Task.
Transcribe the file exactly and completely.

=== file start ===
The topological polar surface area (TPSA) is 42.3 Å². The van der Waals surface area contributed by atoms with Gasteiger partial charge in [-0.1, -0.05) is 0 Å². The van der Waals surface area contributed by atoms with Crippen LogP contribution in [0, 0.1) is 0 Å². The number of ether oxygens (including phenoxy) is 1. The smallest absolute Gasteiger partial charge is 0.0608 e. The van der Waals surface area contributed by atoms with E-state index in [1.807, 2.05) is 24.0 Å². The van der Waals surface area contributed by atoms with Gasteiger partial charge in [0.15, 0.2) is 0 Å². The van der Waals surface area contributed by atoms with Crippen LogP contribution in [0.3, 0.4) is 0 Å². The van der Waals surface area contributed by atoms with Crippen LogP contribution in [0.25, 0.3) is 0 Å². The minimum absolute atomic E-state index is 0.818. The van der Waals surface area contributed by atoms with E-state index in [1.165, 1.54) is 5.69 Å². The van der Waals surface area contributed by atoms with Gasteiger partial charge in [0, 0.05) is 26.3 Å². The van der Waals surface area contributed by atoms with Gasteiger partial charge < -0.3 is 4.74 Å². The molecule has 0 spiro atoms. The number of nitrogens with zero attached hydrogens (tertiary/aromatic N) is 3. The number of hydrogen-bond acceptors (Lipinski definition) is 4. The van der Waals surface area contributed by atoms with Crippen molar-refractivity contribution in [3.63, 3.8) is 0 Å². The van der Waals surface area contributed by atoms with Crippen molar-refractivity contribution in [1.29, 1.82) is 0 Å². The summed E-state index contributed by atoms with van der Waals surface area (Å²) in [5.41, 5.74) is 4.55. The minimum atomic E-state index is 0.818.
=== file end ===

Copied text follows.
The topological polar surface area (TPSA) is 42.3 Å². The van der Waals surface area contributed by atoms with Gasteiger partial charge in [-0.1, -0.05) is 0 Å². The van der Waals surface area contributed by atoms with Crippen LogP contribution in [0, 0.1) is 0 Å². The number of ether oxygens (including phenoxy) is 1. The smallest absolute Gasteiger partial charge is 0.0608 e. The van der Waals surface area contributed by atoms with E-state index in [1.807, 2.05) is 24.0 Å². The van der Waals surface area contributed by atoms with Gasteiger partial charge in [0.15, 0.2) is 0 Å². The van der Waals surface area contributed by atoms with Crippen LogP contribution in [0.3, 0.4) is 0 Å². The van der Waals surface area contributed by atoms with Crippen LogP contribution in [0.25, 0.3) is 0 Å². The minimum absolute atomic E-state index is 0.818. The van der Waals surface area contributed by atoms with E-state index in [1.165, 1.54) is 5.69 Å². The van der Waals surface area contributed by atoms with Gasteiger partial charge in [0, 0.05) is 26.3 Å². The van der Waals surface area contributed by atoms with Gasteiger partial charge < -0.3 is 4.74 Å². The molecule has 0 spiro atoms. The number of nitrogens with zero attached hydrogens (tertiary/aromatic N) is 3. The number of hydrogen-bond acceptors (Lipinski definition) is 4. The van der Waals surface area contributed by atoms with Crippen molar-refractivity contribution in [3.63, 3.8) is 0 Å². The van der Waals surface area contributed by atoms with Crippen molar-refractivity contribution in [1.29, 1.82) is 0 Å². The summed E-state index contributed by atoms with van der Waals surface area (Å²) in [5.41, 5.74) is 4.55. The minimum atomic E-state index is 0.818.